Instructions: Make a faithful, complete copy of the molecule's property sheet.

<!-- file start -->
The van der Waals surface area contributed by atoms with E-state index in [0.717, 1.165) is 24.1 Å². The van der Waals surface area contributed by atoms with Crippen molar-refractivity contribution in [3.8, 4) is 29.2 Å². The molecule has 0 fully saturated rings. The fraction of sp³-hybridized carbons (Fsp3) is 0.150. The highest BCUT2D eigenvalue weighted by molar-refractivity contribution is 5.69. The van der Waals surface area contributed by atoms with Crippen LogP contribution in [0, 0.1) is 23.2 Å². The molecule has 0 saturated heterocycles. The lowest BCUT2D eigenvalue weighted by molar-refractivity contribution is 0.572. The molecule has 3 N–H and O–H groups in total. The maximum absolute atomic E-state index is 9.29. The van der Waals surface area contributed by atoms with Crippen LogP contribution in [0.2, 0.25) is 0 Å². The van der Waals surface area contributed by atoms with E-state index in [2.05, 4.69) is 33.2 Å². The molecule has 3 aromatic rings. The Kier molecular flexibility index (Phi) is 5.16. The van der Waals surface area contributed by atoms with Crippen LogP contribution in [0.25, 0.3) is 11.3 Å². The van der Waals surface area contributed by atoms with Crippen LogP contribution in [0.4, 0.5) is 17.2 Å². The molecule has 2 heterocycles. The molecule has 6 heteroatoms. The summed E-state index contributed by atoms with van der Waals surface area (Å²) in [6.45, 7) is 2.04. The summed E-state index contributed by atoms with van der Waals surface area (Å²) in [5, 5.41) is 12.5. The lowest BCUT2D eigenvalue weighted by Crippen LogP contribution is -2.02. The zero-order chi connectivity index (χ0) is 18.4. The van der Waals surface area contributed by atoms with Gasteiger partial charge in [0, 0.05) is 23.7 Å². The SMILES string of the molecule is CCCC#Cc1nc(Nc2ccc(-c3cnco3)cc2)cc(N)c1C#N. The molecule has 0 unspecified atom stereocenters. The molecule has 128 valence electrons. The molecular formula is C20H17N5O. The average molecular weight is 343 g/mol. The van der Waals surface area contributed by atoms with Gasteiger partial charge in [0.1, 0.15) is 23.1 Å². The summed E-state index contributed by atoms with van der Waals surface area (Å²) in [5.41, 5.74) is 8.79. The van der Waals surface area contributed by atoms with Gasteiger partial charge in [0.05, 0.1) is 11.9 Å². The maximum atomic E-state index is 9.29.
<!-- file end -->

The van der Waals surface area contributed by atoms with E-state index in [0.717, 1.165) is 24.1 Å². The van der Waals surface area contributed by atoms with Crippen molar-refractivity contribution in [3.8, 4) is 29.2 Å². The molecule has 0 fully saturated rings. The fraction of sp³-hybridized carbons (Fsp3) is 0.150. The highest BCUT2D eigenvalue weighted by molar-refractivity contribution is 5.69. The van der Waals surface area contributed by atoms with Crippen LogP contribution in [0, 0.1) is 23.2 Å². The molecule has 0 saturated heterocycles. The lowest BCUT2D eigenvalue weighted by molar-refractivity contribution is 0.572. The molecule has 3 N–H and O–H groups in total. The maximum absolute atomic E-state index is 9.29. The van der Waals surface area contributed by atoms with Crippen LogP contribution in [0.2, 0.25) is 0 Å². The van der Waals surface area contributed by atoms with E-state index in [2.05, 4.69) is 33.2 Å². The molecule has 3 aromatic rings. The Kier molecular flexibility index (Phi) is 5.16. The van der Waals surface area contributed by atoms with Crippen LogP contribution in [0.25, 0.3) is 11.3 Å². The van der Waals surface area contributed by atoms with Crippen LogP contribution in [0.4, 0.5) is 17.2 Å². The molecule has 2 heterocycles. The molecule has 6 heteroatoms. The summed E-state index contributed by atoms with van der Waals surface area (Å²) in [6.45, 7) is 2.04. The summed E-state index contributed by atoms with van der Waals surface area (Å²) in [5, 5.41) is 12.5. The lowest BCUT2D eigenvalue weighted by Crippen LogP contribution is -2.02. The zero-order chi connectivity index (χ0) is 18.4. The van der Waals surface area contributed by atoms with Gasteiger partial charge in [0, 0.05) is 23.7 Å². The SMILES string of the molecule is CCCC#Cc1nc(Nc2ccc(-c3cnco3)cc2)cc(N)c1C#N. The molecule has 0 unspecified atom stereocenters. The molecule has 128 valence electrons. The molecular formula is C20H17N5O. The average molecular weight is 343 g/mol. The van der Waals surface area contributed by atoms with Gasteiger partial charge in [0.1, 0.15) is 23.1 Å². The summed E-state index contributed by atoms with van der Waals surface area (Å²) in [5.41, 5.74) is 8.79. The van der Waals surface area contributed by atoms with Gasteiger partial charge in [0.05, 0.1) is 11.9 Å². The maximum atomic E-state index is 9.29.